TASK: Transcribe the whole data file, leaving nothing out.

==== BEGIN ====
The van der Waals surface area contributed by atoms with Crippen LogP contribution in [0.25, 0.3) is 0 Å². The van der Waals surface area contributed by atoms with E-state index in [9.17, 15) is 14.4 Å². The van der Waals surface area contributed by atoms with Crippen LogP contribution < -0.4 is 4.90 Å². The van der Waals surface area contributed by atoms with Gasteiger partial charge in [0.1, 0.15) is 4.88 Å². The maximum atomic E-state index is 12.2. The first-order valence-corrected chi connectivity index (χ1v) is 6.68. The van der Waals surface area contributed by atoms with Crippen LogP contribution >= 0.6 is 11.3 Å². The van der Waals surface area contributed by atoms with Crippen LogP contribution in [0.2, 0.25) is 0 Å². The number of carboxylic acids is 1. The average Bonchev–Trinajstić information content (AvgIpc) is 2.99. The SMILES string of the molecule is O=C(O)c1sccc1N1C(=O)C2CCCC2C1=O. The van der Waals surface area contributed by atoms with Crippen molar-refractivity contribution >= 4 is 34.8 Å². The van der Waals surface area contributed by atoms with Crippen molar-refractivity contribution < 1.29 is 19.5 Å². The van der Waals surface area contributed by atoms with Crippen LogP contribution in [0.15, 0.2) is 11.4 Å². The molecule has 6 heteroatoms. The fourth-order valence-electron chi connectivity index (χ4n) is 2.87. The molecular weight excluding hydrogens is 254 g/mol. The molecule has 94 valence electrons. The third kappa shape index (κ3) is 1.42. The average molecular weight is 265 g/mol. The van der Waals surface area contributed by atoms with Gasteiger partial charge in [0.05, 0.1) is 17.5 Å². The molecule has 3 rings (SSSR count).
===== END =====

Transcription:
The van der Waals surface area contributed by atoms with Crippen LogP contribution in [0.25, 0.3) is 0 Å². The van der Waals surface area contributed by atoms with E-state index in [9.17, 15) is 14.4 Å². The van der Waals surface area contributed by atoms with Crippen LogP contribution < -0.4 is 4.90 Å². The van der Waals surface area contributed by atoms with Gasteiger partial charge in [0.1, 0.15) is 4.88 Å². The maximum atomic E-state index is 12.2. The first-order valence-corrected chi connectivity index (χ1v) is 6.68. The van der Waals surface area contributed by atoms with Crippen LogP contribution >= 0.6 is 11.3 Å². The van der Waals surface area contributed by atoms with Crippen LogP contribution in [0.2, 0.25) is 0 Å². The number of carboxylic acids is 1. The average Bonchev–Trinajstić information content (AvgIpc) is 2.99. The SMILES string of the molecule is O=C(O)c1sccc1N1C(=O)C2CCCC2C1=O. The van der Waals surface area contributed by atoms with Crippen molar-refractivity contribution >= 4 is 34.8 Å². The van der Waals surface area contributed by atoms with Crippen molar-refractivity contribution < 1.29 is 19.5 Å². The van der Waals surface area contributed by atoms with Crippen LogP contribution in [0.15, 0.2) is 11.4 Å². The molecule has 6 heteroatoms. The fourth-order valence-electron chi connectivity index (χ4n) is 2.87. The molecular weight excluding hydrogens is 254 g/mol. The molecule has 94 valence electrons. The third kappa shape index (κ3) is 1.42. The average molecular weight is 265 g/mol. The van der Waals surface area contributed by atoms with Gasteiger partial charge in [0.05, 0.1) is 17.5 Å². The molecule has 3 rings (SSSR count).